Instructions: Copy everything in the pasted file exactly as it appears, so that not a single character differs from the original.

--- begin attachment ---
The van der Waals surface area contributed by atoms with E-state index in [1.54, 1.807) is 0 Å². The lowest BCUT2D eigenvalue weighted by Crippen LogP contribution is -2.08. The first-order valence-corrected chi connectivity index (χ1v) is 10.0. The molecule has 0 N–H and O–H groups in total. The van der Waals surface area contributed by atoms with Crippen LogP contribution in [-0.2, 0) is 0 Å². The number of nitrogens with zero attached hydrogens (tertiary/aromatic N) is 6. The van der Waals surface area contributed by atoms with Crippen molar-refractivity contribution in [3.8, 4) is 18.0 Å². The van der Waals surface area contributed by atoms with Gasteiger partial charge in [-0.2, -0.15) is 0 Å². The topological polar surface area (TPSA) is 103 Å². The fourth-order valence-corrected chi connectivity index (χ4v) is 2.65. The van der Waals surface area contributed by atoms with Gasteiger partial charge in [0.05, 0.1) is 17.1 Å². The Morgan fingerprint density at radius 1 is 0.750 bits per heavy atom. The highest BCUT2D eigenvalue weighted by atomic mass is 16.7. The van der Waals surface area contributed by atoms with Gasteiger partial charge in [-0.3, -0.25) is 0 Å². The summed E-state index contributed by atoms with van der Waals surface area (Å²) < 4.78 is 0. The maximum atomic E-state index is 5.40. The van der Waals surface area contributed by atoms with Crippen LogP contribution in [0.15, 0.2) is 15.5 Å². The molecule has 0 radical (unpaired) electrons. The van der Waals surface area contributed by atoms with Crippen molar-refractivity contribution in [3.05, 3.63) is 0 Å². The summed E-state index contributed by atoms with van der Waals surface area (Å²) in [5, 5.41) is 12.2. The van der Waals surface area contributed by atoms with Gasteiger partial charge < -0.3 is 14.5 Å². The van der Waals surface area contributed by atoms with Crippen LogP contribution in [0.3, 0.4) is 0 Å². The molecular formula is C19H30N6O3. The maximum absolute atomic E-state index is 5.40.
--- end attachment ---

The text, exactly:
The van der Waals surface area contributed by atoms with E-state index in [1.54, 1.807) is 0 Å². The lowest BCUT2D eigenvalue weighted by Crippen LogP contribution is -2.08. The first-order valence-corrected chi connectivity index (χ1v) is 10.0. The molecule has 0 N–H and O–H groups in total. The van der Waals surface area contributed by atoms with Crippen LogP contribution in [-0.2, 0) is 0 Å². The number of nitrogens with zero attached hydrogens (tertiary/aromatic N) is 6. The van der Waals surface area contributed by atoms with Crippen molar-refractivity contribution in [3.8, 4) is 18.0 Å². The van der Waals surface area contributed by atoms with Gasteiger partial charge in [-0.2, -0.15) is 0 Å². The topological polar surface area (TPSA) is 103 Å². The fourth-order valence-corrected chi connectivity index (χ4v) is 2.65. The van der Waals surface area contributed by atoms with Gasteiger partial charge in [0.05, 0.1) is 17.1 Å². The Morgan fingerprint density at radius 1 is 0.750 bits per heavy atom. The highest BCUT2D eigenvalue weighted by atomic mass is 16.7. The van der Waals surface area contributed by atoms with Gasteiger partial charge in [-0.3, -0.25) is 0 Å². The summed E-state index contributed by atoms with van der Waals surface area (Å²) < 4.78 is 0. The maximum atomic E-state index is 5.40. The van der Waals surface area contributed by atoms with Crippen LogP contribution in [0.15, 0.2) is 15.5 Å². The molecule has 0 radical (unpaired) electrons. The van der Waals surface area contributed by atoms with Crippen molar-refractivity contribution in [3.05, 3.63) is 0 Å². The summed E-state index contributed by atoms with van der Waals surface area (Å²) in [5, 5.41) is 12.2. The van der Waals surface area contributed by atoms with Gasteiger partial charge < -0.3 is 14.5 Å². The van der Waals surface area contributed by atoms with Crippen LogP contribution in [0.3, 0.4) is 0 Å². The molecular formula is C19H30N6O3. The maximum absolute atomic E-state index is 5.40.